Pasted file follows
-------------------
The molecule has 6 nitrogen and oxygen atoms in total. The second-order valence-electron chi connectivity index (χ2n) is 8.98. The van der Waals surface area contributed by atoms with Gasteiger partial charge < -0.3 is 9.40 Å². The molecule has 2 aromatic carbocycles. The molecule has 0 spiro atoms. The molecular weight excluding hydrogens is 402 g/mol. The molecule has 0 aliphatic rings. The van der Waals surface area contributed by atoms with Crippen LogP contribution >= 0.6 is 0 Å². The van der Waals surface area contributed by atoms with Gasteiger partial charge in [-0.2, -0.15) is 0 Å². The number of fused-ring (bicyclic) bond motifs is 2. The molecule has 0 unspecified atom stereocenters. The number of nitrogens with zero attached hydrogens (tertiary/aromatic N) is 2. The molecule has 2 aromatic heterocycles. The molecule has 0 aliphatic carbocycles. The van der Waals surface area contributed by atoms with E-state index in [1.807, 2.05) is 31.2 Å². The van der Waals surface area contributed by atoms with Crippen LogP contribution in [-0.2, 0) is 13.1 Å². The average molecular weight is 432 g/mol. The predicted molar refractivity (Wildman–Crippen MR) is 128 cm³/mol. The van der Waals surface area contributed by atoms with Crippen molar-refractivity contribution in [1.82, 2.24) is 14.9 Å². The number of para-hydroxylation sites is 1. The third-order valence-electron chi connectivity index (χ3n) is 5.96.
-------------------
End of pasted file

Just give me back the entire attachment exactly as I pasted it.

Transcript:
The molecule has 6 nitrogen and oxygen atoms in total. The second-order valence-electron chi connectivity index (χ2n) is 8.98. The van der Waals surface area contributed by atoms with Gasteiger partial charge < -0.3 is 9.40 Å². The molecule has 2 aromatic carbocycles. The molecule has 0 spiro atoms. The molecular weight excluding hydrogens is 402 g/mol. The molecule has 0 aliphatic rings. The van der Waals surface area contributed by atoms with Crippen LogP contribution >= 0.6 is 0 Å². The van der Waals surface area contributed by atoms with Gasteiger partial charge in [-0.2, -0.15) is 0 Å². The number of fused-ring (bicyclic) bond motifs is 2. The molecule has 0 unspecified atom stereocenters. The number of nitrogens with zero attached hydrogens (tertiary/aromatic N) is 2. The molecule has 2 aromatic heterocycles. The molecule has 0 aliphatic carbocycles. The van der Waals surface area contributed by atoms with E-state index in [1.807, 2.05) is 31.2 Å². The van der Waals surface area contributed by atoms with Crippen LogP contribution in [-0.2, 0) is 13.1 Å². The average molecular weight is 432 g/mol. The predicted molar refractivity (Wildman–Crippen MR) is 128 cm³/mol. The van der Waals surface area contributed by atoms with Crippen molar-refractivity contribution in [1.82, 2.24) is 14.9 Å². The number of para-hydroxylation sites is 1. The third-order valence-electron chi connectivity index (χ3n) is 5.96.